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The horizontal figure or infinity symbol featured on the Métis flag was originally carried by French 'half-breeds' with pride. The symbol, which represents the immortality of the nation, in the centre of a blue field represents the joining of two cultures.
Historically the Métis were strongly associated with the North West Company (NWC), a fur trading entity in competition with the Hudson Bay Company (HBC) and they fought often for NWC causes. In a gift giving ceremony in 1814, NWC partner Alexander MacDonnell presented the Métis with this flag and it soon became a trademark for the nation. The Métis flag is carried today as a symbol of continuity and pride.
Perhaps the most prominent symbol of the Métis Nation is the brightly coloured, woven sash. In the days of the Voyageur, the sash was both a colourful and festive belt and an important tool worn by the hardy tradesmen, doubling as a rope when needed. Not only functional, the sash is colourful and identifiable as Métis apparel. The sash itself served as a key holder, first aid kit, washcloth, towel, and as an emergency bridle and saddle blanket. Its fringed ends could become a sewing kit when the Métis were on a buffalo hunt.
The art of sash weaving was brought to the western regions of Canada by Voyageurs who encountered the bright 'scarves' through contact with French Canadians.
The finger-weaving technique used to make the sash was firmly established in Eastern Woodland Indian Traditions. The technique created tumplines, garters and other useful household articles and items of clothing. Plant fibres were used prior to the introduction of wool.
Europeans introduced wool and the sash, as an article of clothing, to the Eastern Woodland peoples. The Six Nations Confederacy, Potawatomi, and other Indian nations in the area blended the two traditions to produce the finger-woven sash.
The French settlers of Québec created the Assumption variation of the woven sash. Sashes were a popular trade item manufactured in a cottage industry in the village of L'Assomption, Québec. The Québécois and the Métis of Western Canada were their biggest customers. Local Métis artisans also made sashes. Sashes of Indian or Métis manufacture tended to be of a softer and looser weave, and beads were frequently incorporated into the design.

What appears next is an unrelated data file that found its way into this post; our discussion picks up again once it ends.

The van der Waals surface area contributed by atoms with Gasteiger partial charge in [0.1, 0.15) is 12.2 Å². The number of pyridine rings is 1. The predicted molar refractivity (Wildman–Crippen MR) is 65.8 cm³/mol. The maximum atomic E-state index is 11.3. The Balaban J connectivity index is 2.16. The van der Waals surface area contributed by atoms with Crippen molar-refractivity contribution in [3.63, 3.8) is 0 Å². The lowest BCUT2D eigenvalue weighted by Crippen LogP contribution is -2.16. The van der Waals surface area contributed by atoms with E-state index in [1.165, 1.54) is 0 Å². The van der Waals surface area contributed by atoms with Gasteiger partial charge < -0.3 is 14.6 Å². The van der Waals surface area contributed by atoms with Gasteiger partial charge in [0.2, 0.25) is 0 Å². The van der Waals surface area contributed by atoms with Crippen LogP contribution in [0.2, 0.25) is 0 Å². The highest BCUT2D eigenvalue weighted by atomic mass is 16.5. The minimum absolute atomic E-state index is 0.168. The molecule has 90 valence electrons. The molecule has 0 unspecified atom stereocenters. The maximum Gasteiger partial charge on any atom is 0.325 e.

The Métis share the sash with two other groups who also claim it as a symbol of nationhood and cultural distinction. It was worn by eastern woodland Indians as a sign of office in the 19th century, and French Canadians wore it during the Lower Canada Rebellion in 1837. It is still considered to be an important part of traditional dress for both these groups.
The sash has acquired new significance in the 20th century, now symbolizing pride and identification for Métis people. Manitoba and Saskatchewan have both created "The Order of the Sash" which is bestowed upon members of the Métis community who have made cultural, political or social contributions to their people.
The fiddle has figured prominently in the lifestyle of the Métis people for hundreds of years. It is the primary instrument for accompanying the Métis jig.
The famous 'Red River Jig' has become the centrepiece of Métis music. Since this European instrument was exceedingly expensive in early Canada, especially for? grassroots Métis communities, many craftsmen learned how to make their own.
The fiddle is still in use today and plays a proiminent role in celebrations as a symbol of our early beginnings and the joyful spirit in which we lived and grew. Fiddle and jigging contests are always popular events and provide an opportunity to showcase the fiddle as a symbol of Métis nationhood and pride.
The Red River Jig, the unique dance developed by the Métis people, combines the intricate footwork of Native dancing with the instruments and form of European music. Often the Métis made their own fiddles out of available materials because they could not ?afford the European imports.
Traditionally, dancing started early in the evening and would last until dawn. Witnesses were often dumbfounded by the energy and vitality evident during celebrations which was? matched only by the long, arduous days of labour necessary to keep Métis communities running.
Métis people continue to enjoy jigging, and have local, provincial and national dance teams who attend conferences, exhibitions and powwows.
The Métis are a distinct Aboriginal people with a unique history, culture and territory that includes the waterways of Ontario, surrounds the Great Lakes and spans what was known as the historic Northwest. The citizens are descendants of people born of relations between Indian women and European men who developed a combination of distinct languages that resulted in a new Métis specific language called Michif. In Ontario, Michif is a mixture of old European and old First Nation languages and is still spoken today by some in the Métis community. Efforts are underway to rescue and preserve this critical component of Métis culture.